The Station Churches of Rome : Saints Cosmas & Damian

The station churches of Rome form part of a traditional 4th century custom that honoured the Christian martyrs of Rome and helped to strengthen the early Christian community of the city. This Lent, a small insight into the history of some of the station churches will mark our progress towards the celebration of Easter.

Located on a site rich in historical significance, the Basilica of Saints Cosmas and Damian, is just off the Via dei Fori Imperali, the road linking the Piazza Venezia and the Colosseum This site is recorded as being a place of worship since the beginning of the first millennium, around 75 AD. It is also the home of the Third Order of St Francis.

The story of Saints Cosmas and Damian is shrouded in mystery, however it is widely held that the pair were in fact brothers, and medical professionals. They become known to the Roman authorities because of their practise of healing and tending to those who suffered persecution for their faith. During the Diocletian period, the brothers were martyred in Aegea, at that time part of Roman Syria, nowadays, Turkey. They were tried and after the verdict they were decapitated. The relics of the brother saints were brought to Rome during the papacy of St. Gregory the Great (590-604).

Parts of the current church have been dated to the time of Emperor Vespasian, built between the years 69 and 79 A.D. This original building was the first basilica built on this site, however, that was intended for secular use.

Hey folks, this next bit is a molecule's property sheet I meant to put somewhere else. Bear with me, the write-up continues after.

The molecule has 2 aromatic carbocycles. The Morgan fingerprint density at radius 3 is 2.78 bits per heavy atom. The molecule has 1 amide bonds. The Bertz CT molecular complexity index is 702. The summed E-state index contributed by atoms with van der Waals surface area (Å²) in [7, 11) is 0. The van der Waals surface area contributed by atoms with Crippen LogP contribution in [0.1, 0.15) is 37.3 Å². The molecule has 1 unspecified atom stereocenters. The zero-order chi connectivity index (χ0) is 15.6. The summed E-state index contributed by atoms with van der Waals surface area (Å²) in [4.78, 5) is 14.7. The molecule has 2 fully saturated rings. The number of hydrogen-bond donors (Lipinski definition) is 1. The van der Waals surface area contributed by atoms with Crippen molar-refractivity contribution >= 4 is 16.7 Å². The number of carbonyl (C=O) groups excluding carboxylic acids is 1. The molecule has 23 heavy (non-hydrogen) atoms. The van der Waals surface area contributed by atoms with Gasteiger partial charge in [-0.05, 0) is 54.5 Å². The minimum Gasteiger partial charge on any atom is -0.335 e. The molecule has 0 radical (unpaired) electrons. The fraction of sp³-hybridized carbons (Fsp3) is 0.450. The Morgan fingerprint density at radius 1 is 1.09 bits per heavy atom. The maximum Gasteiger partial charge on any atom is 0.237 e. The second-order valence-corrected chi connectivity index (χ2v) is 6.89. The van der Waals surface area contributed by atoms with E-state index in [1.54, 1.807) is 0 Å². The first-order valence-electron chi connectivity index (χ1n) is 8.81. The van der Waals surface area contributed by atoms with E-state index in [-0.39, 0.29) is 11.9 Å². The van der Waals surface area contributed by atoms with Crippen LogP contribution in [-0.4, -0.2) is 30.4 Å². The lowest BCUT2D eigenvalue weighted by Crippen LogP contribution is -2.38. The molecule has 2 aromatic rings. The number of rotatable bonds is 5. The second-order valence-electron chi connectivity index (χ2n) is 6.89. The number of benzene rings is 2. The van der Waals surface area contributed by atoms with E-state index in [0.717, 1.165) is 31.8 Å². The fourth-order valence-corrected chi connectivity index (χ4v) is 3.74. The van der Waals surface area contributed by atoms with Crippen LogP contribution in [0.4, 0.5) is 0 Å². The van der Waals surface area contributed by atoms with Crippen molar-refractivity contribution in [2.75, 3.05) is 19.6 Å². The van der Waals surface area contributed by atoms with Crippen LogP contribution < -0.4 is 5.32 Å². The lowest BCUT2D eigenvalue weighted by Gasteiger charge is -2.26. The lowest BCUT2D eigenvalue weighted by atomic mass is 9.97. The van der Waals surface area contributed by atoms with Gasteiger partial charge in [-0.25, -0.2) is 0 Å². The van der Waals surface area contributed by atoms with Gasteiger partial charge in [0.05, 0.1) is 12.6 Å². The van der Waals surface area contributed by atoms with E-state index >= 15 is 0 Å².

Sts_C&D_Arch_ApsePope Felix IV (526-530) commissioned some structural work to be done which saw surrounding buildings brought within the walls of the original basilica. The circular building which looks onto the Roman Forum was once of those included in these changes. It was also at this time that the mosaics, which still survive today, were installed. More work on the church followed, over 150 years later, when Adrian I used the church as a deaconry during his reign in the latter part of the 8th century. The building then survived undisturbed until the papacy of Clement VIII who, after hearing of the rediscovery of the relics of the brother saints, ordered the creation of side chapels – a task completed by 1602.

The biggest change came about when the current floor was installed in 1632, raising the floor level by 7 metres and cutting the original building in half. This change does however allow a closer inspection of the beautiful apse mosaic which shows Christ in the centre, flanked by St Peter and Paul presenting the martyred brothers, Cosmas and Damian. At the edges of the Mosaic are, on the left hand side as you view it from the pews, Pope Felix IV, as the church’s founder, holding a model of the church, and on the right hand side, St. Theodore, who was also martyred during the Diocletian period.

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